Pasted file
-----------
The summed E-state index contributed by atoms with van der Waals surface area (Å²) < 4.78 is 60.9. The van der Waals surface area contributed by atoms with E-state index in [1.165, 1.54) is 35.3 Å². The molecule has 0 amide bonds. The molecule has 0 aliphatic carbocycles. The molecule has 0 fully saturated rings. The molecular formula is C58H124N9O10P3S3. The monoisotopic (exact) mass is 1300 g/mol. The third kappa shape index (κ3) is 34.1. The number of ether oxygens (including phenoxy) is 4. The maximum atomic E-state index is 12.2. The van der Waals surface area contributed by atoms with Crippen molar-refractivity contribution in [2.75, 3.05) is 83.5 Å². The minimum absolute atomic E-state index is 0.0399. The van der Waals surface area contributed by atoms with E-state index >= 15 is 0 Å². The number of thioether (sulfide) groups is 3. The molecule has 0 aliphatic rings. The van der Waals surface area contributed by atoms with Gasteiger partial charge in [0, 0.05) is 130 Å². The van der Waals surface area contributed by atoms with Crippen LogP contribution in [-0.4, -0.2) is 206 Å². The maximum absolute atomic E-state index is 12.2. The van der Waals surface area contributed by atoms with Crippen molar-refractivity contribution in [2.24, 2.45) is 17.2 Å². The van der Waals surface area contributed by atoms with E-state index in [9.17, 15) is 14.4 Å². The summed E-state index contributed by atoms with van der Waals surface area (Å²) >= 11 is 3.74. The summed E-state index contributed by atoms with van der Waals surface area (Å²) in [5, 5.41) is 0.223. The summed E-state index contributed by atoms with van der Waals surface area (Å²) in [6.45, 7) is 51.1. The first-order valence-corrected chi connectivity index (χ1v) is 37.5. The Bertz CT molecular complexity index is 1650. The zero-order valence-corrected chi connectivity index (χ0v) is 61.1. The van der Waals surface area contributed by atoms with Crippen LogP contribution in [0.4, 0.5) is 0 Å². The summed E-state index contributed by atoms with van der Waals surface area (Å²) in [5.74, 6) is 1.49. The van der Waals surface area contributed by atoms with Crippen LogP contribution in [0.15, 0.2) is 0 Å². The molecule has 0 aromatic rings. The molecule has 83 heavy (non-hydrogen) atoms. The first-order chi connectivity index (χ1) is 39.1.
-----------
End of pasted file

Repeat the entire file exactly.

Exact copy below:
The summed E-state index contributed by atoms with van der Waals surface area (Å²) < 4.78 is 60.9. The van der Waals surface area contributed by atoms with E-state index in [1.165, 1.54) is 35.3 Å². The molecule has 0 amide bonds. The molecule has 0 aliphatic carbocycles. The molecule has 0 fully saturated rings. The molecular formula is C58H124N9O10P3S3. The monoisotopic (exact) mass is 1300 g/mol. The third kappa shape index (κ3) is 34.1. The number of ether oxygens (including phenoxy) is 4. The maximum atomic E-state index is 12.2. The van der Waals surface area contributed by atoms with Crippen molar-refractivity contribution in [2.75, 3.05) is 83.5 Å². The minimum absolute atomic E-state index is 0.0399. The van der Waals surface area contributed by atoms with E-state index >= 15 is 0 Å². The number of thioether (sulfide) groups is 3. The molecule has 0 aliphatic rings. The van der Waals surface area contributed by atoms with Gasteiger partial charge in [0, 0.05) is 130 Å². The van der Waals surface area contributed by atoms with Crippen LogP contribution in [-0.4, -0.2) is 206 Å². The maximum absolute atomic E-state index is 12.2. The van der Waals surface area contributed by atoms with Crippen molar-refractivity contribution in [2.24, 2.45) is 17.2 Å². The van der Waals surface area contributed by atoms with E-state index in [9.17, 15) is 14.4 Å². The summed E-state index contributed by atoms with van der Waals surface area (Å²) >= 11 is 3.74. The summed E-state index contributed by atoms with van der Waals surface area (Å²) in [5, 5.41) is 0.223. The summed E-state index contributed by atoms with van der Waals surface area (Å²) in [6.45, 7) is 51.1. The first-order valence-corrected chi connectivity index (χ1v) is 37.5. The Bertz CT molecular complexity index is 1650. The zero-order valence-corrected chi connectivity index (χ0v) is 61.1. The van der Waals surface area contributed by atoms with Crippen LogP contribution in [0.4, 0.5) is 0 Å². The summed E-state index contributed by atoms with van der Waals surface area (Å²) in [5.74, 6) is 1.49. The van der Waals surface area contributed by atoms with Crippen LogP contribution in [0.15, 0.2) is 0 Å². The molecule has 0 aromatic rings. The molecule has 83 heavy (non-hydrogen) atoms. The first-order chi connectivity index (χ1) is 39.1.